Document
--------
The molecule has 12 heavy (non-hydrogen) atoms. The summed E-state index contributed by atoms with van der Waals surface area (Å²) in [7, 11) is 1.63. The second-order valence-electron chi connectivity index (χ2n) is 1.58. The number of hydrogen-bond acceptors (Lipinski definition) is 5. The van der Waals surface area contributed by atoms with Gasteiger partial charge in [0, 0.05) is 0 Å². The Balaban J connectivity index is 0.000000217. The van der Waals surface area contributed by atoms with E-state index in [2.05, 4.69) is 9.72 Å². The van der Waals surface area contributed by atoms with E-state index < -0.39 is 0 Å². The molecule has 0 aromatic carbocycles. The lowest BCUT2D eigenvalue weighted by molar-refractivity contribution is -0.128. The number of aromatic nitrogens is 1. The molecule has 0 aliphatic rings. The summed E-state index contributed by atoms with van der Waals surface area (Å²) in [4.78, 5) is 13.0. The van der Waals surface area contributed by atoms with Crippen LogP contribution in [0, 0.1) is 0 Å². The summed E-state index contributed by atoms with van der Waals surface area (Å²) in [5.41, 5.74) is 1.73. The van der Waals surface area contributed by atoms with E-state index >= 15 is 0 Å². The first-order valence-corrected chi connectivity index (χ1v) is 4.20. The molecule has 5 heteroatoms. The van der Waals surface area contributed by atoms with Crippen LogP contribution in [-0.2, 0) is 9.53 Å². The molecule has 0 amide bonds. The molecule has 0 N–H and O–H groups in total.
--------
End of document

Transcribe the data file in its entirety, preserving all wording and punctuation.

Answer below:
The molecule has 12 heavy (non-hydrogen) atoms. The summed E-state index contributed by atoms with van der Waals surface area (Å²) in [7, 11) is 1.63. The second-order valence-electron chi connectivity index (χ2n) is 1.58. The number of hydrogen-bond acceptors (Lipinski definition) is 5. The van der Waals surface area contributed by atoms with Gasteiger partial charge in [0, 0.05) is 0 Å². The Balaban J connectivity index is 0.000000217. The van der Waals surface area contributed by atoms with E-state index in [2.05, 4.69) is 9.72 Å². The van der Waals surface area contributed by atoms with E-state index < -0.39 is 0 Å². The molecule has 0 aromatic carbocycles. The lowest BCUT2D eigenvalue weighted by molar-refractivity contribution is -0.128. The number of aromatic nitrogens is 1. The molecule has 0 aliphatic rings. The summed E-state index contributed by atoms with van der Waals surface area (Å²) in [4.78, 5) is 13.0. The van der Waals surface area contributed by atoms with Crippen LogP contribution in [0, 0.1) is 0 Å². The summed E-state index contributed by atoms with van der Waals surface area (Å²) in [5.41, 5.74) is 1.73. The van der Waals surface area contributed by atoms with E-state index >= 15 is 0 Å². The first-order valence-corrected chi connectivity index (χ1v) is 4.20. The molecule has 5 heteroatoms. The van der Waals surface area contributed by atoms with Crippen LogP contribution in [-0.2, 0) is 9.53 Å². The molecule has 0 amide bonds. The molecule has 0 N–H and O–H groups in total.